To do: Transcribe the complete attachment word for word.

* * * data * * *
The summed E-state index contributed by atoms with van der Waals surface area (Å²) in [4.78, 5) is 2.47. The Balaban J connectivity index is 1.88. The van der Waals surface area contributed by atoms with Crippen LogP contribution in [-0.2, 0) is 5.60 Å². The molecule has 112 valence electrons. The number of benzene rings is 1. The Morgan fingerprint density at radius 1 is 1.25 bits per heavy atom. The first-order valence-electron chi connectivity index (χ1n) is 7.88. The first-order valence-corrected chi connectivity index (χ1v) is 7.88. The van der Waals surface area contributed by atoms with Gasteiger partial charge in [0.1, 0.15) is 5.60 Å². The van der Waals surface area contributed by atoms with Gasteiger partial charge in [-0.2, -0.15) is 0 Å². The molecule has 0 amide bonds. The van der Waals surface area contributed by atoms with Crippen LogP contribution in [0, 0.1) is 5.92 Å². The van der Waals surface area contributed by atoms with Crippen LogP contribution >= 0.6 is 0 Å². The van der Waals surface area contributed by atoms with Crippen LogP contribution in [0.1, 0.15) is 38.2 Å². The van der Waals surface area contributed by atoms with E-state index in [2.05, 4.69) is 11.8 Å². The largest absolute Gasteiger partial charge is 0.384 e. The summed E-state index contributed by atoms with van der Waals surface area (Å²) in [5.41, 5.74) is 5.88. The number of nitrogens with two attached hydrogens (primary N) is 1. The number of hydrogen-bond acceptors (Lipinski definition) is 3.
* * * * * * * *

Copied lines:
The summed E-state index contributed by atoms with van der Waals surface area (Å²) in [4.78, 5) is 2.47. The Balaban J connectivity index is 1.88. The van der Waals surface area contributed by atoms with Crippen LogP contribution in [-0.2, 0) is 5.60 Å². The molecule has 112 valence electrons. The number of benzene rings is 1. The Morgan fingerprint density at radius 1 is 1.25 bits per heavy atom. The first-order valence-electron chi connectivity index (χ1n) is 7.88. The first-order valence-corrected chi connectivity index (χ1v) is 7.88. The van der Waals surface area contributed by atoms with Gasteiger partial charge in [0.1, 0.15) is 5.60 Å². The van der Waals surface area contributed by atoms with Gasteiger partial charge in [-0.2, -0.15) is 0 Å². The molecule has 0 amide bonds. The van der Waals surface area contributed by atoms with Crippen LogP contribution in [0, 0.1) is 5.92 Å². The van der Waals surface area contributed by atoms with Crippen LogP contribution >= 0.6 is 0 Å². The van der Waals surface area contributed by atoms with Crippen LogP contribution in [0.1, 0.15) is 38.2 Å². The van der Waals surface area contributed by atoms with E-state index in [2.05, 4.69) is 11.8 Å². The largest absolute Gasteiger partial charge is 0.384 e. The summed E-state index contributed by atoms with van der Waals surface area (Å²) in [5.41, 5.74) is 5.88. The number of nitrogens with two attached hydrogens (primary N) is 1. The number of hydrogen-bond acceptors (Lipinski definition) is 3.